HYATTSVILLE – Animal rights activists joined together at the border of Prince George’s County and Washington, D.C. on Oct. 12 to protest the county’s long-serving ban on the category of dogs that fall under pit bulls.
Representatives from the Humane Rescue Alliance, PCA/Humane Society of Prince George’s County, Best Friends Animal Society and the Humane Society of the United States showed their support in the protest. The ban has been in place since 1997 and advocates say that the rule is antiquated, ill-informed and unfair.
The conversation of removing the ban comes as county officials debate on making changes to their animal control policies. Possible changes may include stricter penalties to those who do not provide care for their animals and the brining of banned animals into the county.
Over 75 people came out to protest the ban, chanting “end the ban” towards the Prince George’s County Council on a median between the District, where pit bulls are allowed, and Hyattsville. According to advocates, “friends” from the council were scheduled to make an appearance but did not attend.
“It is unfair; it is cruel,” Kitty Block, president and CEO of the Humane Society of the United States said. “It is entirely infective; there is no science and no reason to be doing this. It is mean-spirited and it is misdirected.”
According to county law, no county resident should own, keep or harbor a pit bull terrier. Only those who have written permission to keep the dog for a dog show and police, correctional, security, fire and/or search and rescue service pit bulls are excluded from the ban.
In Prince George’s County, the category of dogs that fall under pit bulls including Staffordshire Bull Terriers, American Staffordshire terriers, American Pit Bulls, dogs that have the physical “appearance of being predominantly” those types of breeds and any animal registered as a pit bull terrier are not allowed.
However, advocates say that the enforcement is vague as just looking like one of the pit bull types can cause a dog to be removed from a household. Pit bulls that are found are subject to being euthanized, county law states.
The photos of two similar pit bulls found at the Prince George’s County Shelter were shown during the rally. One was classified as an American bulldog and made available for adoption while the other was labeled a pit bull and not allowed from being adopted. If an animal can be a stable pet in someone’s home, they should be allowed to live in the county, regardless of the type of breed or its physical appearance, activists said.
“We will stand with you,” Block said. “We will stand with our colleagues and we will end this.”
Prince George’s County is the only district in the metropolitan region that has a ban on pit bulls. Last year, the county spent $570,000 yearly on animal control officers, boarding for impounded dogs and euthanizing, Prince George’s Department of the Environment spokeswoman Linda Lowe told The Washington Post on Oct. 7.
The push to repeal the ban started back in 2015 when Amanda Mosher, a resident of Accokeek, started a Change.Org petition to get councilmembers’ attention. The petition finished with 760 signatures but no action was done.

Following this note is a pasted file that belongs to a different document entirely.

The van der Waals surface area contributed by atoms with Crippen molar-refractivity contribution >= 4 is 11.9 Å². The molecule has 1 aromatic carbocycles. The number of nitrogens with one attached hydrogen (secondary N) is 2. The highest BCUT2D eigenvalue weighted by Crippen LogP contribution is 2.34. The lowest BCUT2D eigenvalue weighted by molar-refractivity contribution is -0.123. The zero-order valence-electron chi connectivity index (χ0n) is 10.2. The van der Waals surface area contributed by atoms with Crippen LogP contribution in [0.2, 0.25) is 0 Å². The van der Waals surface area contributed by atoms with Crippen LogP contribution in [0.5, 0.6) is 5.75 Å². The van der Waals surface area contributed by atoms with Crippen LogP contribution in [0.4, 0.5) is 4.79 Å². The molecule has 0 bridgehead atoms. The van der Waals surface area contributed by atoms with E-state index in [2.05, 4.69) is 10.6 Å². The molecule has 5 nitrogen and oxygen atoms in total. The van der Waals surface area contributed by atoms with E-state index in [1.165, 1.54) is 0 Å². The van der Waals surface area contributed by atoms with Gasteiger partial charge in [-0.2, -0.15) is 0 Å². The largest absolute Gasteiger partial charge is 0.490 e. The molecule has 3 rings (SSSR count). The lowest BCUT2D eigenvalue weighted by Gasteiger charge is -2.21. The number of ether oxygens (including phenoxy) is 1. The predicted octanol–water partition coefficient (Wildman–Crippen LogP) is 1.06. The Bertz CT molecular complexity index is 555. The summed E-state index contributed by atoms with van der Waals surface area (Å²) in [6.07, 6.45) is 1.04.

Director of Field Services for the Humane Rescue Alliance Dan D’Eramo spoke to members of the council in the Committee on Transportation, Infrastructure, Energy and Environment in a June 13 meeting on how the organization change their breed-specific policy to euthanize pit bulls and allowing to them to be a part of their adoption services.
Published studies from the American Veterinary Medical Association and the National Animal Control Association showed breed has no effect on a dog’s tendencies to bite a person, D’Eramo said. Once the Humane Rescue Alliance changed their policy, the live release rate for pit bulls in their custody improved from 30% to 50% in one year and more pit bulls were being adopted.
Gerrard Sheppard, a former NFL player for the Baltimore Ravens, compared the raising of a pit bull like tending to a garden: if one cares for it, it will be behave and grow. He travels with his pit bull around the state but attempts to avoid the county at all costs.
“That is the same thing with our animals,” Sheppard said. “We have to talk love to them; we have to hug them as soon as we get home.”
Humane Rescue Alliance officials say that they receive calls every day from county residents asking for help to euthanize pit bulls because of fears of getting caught by county animal control. They hope that with the ban removed, pet owners will be able to live peacefully with their animals and remove a stigma from the breed.
“As we experienced at our organization, this ban creates barriers in accessing services and creates a lack of trust in the community for the animal welfare agency,” D’Eramo said. “As a result, critical needs that the agency is there to fulfill are unknown and go unmet.”
Members of the council discussed making changes to the county’s animal control laws in their Transportation, Infrastructure, Energy and Environment Committee in their Oct. 10 meeting, according to their agenda.